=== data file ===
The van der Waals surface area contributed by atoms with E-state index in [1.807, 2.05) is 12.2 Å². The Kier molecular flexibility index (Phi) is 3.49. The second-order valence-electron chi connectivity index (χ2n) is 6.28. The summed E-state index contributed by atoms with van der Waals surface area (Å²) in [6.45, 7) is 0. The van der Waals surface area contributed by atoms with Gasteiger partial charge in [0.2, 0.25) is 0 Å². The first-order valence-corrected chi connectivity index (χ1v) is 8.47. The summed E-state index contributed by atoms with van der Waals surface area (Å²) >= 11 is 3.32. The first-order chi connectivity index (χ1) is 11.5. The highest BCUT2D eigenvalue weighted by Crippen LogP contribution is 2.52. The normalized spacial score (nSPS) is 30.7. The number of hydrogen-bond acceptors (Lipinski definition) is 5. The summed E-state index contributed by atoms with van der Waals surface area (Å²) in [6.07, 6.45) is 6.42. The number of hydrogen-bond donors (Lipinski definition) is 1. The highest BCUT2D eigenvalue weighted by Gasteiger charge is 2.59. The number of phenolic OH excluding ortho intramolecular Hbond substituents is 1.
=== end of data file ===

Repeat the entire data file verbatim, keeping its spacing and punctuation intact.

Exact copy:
The van der Waals surface area contributed by atoms with E-state index in [1.807, 2.05) is 12.2 Å². The Kier molecular flexibility index (Phi) is 3.49. The second-order valence-electron chi connectivity index (χ2n) is 6.28. The summed E-state index contributed by atoms with van der Waals surface area (Å²) in [6.45, 7) is 0. The van der Waals surface area contributed by atoms with Gasteiger partial charge in [0.2, 0.25) is 0 Å². The first-order valence-corrected chi connectivity index (χ1v) is 8.47. The summed E-state index contributed by atoms with van der Waals surface area (Å²) >= 11 is 3.32. The first-order chi connectivity index (χ1) is 11.5. The highest BCUT2D eigenvalue weighted by Crippen LogP contribution is 2.52. The normalized spacial score (nSPS) is 30.7. The number of hydrogen-bond acceptors (Lipinski definition) is 5. The summed E-state index contributed by atoms with van der Waals surface area (Å²) in [6.07, 6.45) is 6.42. The number of hydrogen-bond donors (Lipinski definition) is 1. The highest BCUT2D eigenvalue weighted by Gasteiger charge is 2.59. The number of phenolic OH excluding ortho intramolecular Hbond substituents is 1.